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23 October 2012

Helping ex-smokers resist the urge

A new inhibitor helps previously nicotine-addicted rats stay on the wagon, according to a study.

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A new inhibitor helps previously nicotine-addicted rats stay on the wagon, according to a study published in the Journal of Experimental Medicine.

Kicking the cigarette habit is difficult enough, but resisting the urge to light up in situations previously associated with smoking can be a quitter's downfall. But help may be at hand. A new inhibitor developed by Fang Liu and colleagues at the Centre for Addiction and Mental Health in Toronto helped ex-smoker rats resist that urge.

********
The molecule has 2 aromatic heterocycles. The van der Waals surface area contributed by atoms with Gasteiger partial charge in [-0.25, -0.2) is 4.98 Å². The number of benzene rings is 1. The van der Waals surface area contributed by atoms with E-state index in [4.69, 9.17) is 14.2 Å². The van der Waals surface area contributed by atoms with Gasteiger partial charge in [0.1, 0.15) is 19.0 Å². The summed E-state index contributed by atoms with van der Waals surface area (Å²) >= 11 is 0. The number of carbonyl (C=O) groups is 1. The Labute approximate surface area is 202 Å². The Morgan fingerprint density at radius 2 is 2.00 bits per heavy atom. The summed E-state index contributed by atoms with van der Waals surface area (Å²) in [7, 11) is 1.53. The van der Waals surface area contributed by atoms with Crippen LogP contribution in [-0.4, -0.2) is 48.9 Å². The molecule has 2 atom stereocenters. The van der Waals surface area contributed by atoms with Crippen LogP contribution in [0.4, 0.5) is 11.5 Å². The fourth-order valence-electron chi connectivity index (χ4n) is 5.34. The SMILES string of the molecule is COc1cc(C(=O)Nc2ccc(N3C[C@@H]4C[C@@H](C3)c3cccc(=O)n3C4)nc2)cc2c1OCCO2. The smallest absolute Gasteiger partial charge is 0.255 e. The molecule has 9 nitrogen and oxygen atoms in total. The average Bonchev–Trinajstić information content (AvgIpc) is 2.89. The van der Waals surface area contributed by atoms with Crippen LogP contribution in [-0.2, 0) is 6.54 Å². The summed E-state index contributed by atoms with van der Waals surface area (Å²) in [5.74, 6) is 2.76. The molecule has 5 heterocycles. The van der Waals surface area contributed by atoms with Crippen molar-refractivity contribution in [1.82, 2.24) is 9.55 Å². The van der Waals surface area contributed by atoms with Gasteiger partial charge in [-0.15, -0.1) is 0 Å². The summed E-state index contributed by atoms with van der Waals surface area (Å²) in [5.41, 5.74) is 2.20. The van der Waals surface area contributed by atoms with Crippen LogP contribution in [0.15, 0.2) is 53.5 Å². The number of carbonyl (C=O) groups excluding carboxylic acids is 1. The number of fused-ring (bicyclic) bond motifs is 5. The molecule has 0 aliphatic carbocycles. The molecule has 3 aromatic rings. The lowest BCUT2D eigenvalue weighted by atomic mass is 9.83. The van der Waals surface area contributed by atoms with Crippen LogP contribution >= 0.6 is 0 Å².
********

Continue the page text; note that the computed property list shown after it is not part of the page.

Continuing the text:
Liu and colleagues found that long-term nicotine exposure caused two neurotransmitter receptors to interact in the brain, and their inhibitor prevented this interaction. In rats trained to self-administer nicotine, the inhibitor had no effect on their propensity to indulge. But in "ex-smoker" rats (those weaned off nicotine), the inhibitor decreased the number of relapses after exposure to environmental cues previously associated with a nicotine fix.

If the inhibitor works the same way in humans, it may provide a powerful new way to reduce relapses in people who have quit smoking or chewing tobacco.

(EurekAlert, October 2012)

Read more: 

Modern smokers more addicted

Why smoking makes you look old

Are you ready to quit smoking

 
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